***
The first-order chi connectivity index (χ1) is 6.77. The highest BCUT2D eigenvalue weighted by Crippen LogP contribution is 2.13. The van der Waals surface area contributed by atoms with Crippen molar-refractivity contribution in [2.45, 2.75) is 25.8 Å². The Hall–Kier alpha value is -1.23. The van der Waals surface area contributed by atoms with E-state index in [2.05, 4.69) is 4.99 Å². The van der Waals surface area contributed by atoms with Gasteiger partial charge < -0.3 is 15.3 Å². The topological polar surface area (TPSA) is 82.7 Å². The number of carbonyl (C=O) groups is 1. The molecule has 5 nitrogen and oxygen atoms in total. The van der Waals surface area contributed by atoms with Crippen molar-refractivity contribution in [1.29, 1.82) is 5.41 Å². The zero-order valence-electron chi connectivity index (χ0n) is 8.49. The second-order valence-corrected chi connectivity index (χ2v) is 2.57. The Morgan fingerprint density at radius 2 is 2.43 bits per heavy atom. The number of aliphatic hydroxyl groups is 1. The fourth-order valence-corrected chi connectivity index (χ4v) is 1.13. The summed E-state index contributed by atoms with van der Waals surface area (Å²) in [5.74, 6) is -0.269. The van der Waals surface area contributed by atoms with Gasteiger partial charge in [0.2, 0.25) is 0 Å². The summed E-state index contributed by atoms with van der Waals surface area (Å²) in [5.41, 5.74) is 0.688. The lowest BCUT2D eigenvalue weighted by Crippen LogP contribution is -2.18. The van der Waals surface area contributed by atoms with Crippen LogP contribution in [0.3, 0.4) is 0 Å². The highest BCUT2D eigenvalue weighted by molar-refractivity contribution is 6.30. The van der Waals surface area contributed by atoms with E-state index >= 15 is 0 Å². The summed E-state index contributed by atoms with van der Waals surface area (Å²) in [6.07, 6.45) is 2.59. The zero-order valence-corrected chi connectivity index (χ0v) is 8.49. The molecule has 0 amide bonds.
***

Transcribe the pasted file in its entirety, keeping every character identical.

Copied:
The first-order chi connectivity index (χ1) is 6.77. The highest BCUT2D eigenvalue weighted by Crippen LogP contribution is 2.13. The van der Waals surface area contributed by atoms with Crippen molar-refractivity contribution in [2.45, 2.75) is 25.8 Å². The Hall–Kier alpha value is -1.23. The van der Waals surface area contributed by atoms with E-state index in [2.05, 4.69) is 4.99 Å². The van der Waals surface area contributed by atoms with Gasteiger partial charge < -0.3 is 15.3 Å². The topological polar surface area (TPSA) is 82.7 Å². The number of carbonyl (C=O) groups is 1. The molecule has 5 nitrogen and oxygen atoms in total. The van der Waals surface area contributed by atoms with Crippen molar-refractivity contribution in [1.29, 1.82) is 5.41 Å². The zero-order valence-electron chi connectivity index (χ0n) is 8.49. The second-order valence-corrected chi connectivity index (χ2v) is 2.57. The Morgan fingerprint density at radius 2 is 2.43 bits per heavy atom. The number of aliphatic hydroxyl groups is 1. The fourth-order valence-corrected chi connectivity index (χ4v) is 1.13. The summed E-state index contributed by atoms with van der Waals surface area (Å²) in [5.74, 6) is -0.269. The van der Waals surface area contributed by atoms with Gasteiger partial charge in [0.2, 0.25) is 0 Å². The summed E-state index contributed by atoms with van der Waals surface area (Å²) in [5.41, 5.74) is 0.688. The lowest BCUT2D eigenvalue weighted by Crippen LogP contribution is -2.18. The van der Waals surface area contributed by atoms with Crippen LogP contribution in [0.3, 0.4) is 0 Å². The highest BCUT2D eigenvalue weighted by molar-refractivity contribution is 6.30. The van der Waals surface area contributed by atoms with E-state index >= 15 is 0 Å². The summed E-state index contributed by atoms with van der Waals surface area (Å²) in [6.07, 6.45) is 2.59. The zero-order valence-corrected chi connectivity index (χ0v) is 8.49. The molecule has 0 amide bonds.